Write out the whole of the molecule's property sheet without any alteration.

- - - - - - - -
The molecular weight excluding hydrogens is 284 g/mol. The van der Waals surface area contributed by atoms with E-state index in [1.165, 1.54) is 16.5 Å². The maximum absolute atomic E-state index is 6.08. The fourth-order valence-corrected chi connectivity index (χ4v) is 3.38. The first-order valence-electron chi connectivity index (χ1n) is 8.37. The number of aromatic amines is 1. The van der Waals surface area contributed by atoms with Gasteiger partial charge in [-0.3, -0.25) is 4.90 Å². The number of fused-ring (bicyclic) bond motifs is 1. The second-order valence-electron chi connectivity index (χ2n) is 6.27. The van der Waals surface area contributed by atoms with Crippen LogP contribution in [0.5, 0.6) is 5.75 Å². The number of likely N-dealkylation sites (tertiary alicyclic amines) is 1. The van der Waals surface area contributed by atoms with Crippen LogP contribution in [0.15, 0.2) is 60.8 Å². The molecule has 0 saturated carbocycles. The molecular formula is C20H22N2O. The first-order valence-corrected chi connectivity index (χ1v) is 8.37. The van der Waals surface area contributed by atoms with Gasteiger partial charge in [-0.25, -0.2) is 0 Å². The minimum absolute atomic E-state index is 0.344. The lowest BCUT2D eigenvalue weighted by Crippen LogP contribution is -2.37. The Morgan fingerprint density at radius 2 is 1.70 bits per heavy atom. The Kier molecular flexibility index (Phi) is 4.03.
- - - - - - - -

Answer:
The molecular weight excluding hydrogens is 284 g/mol. The van der Waals surface area contributed by atoms with E-state index in [1.165, 1.54) is 16.5 Å². The maximum absolute atomic E-state index is 6.08. The fourth-order valence-corrected chi connectivity index (χ4v) is 3.38. The first-order valence-electron chi connectivity index (χ1n) is 8.37. The number of aromatic amines is 1. The van der Waals surface area contributed by atoms with Gasteiger partial charge in [-0.3, -0.25) is 4.90 Å². The number of fused-ring (bicyclic) bond motifs is 1. The second-order valence-electron chi connectivity index (χ2n) is 6.27. The van der Waals surface area contributed by atoms with Crippen LogP contribution in [0.5, 0.6) is 5.75 Å². The number of likely N-dealkylation sites (tertiary alicyclic amines) is 1. The van der Waals surface area contributed by atoms with Crippen LogP contribution in [0.15, 0.2) is 60.8 Å². The molecule has 0 saturated carbocycles. The molecular formula is C20H22N2O. The first-order valence-corrected chi connectivity index (χ1v) is 8.37. The van der Waals surface area contributed by atoms with Gasteiger partial charge in [-0.25, -0.2) is 0 Å². The minimum absolute atomic E-state index is 0.344. The lowest BCUT2D eigenvalue weighted by Crippen LogP contribution is -2.37. The Morgan fingerprint density at radius 2 is 1.70 bits per heavy atom. The Kier molecular flexibility index (Phi) is 4.03.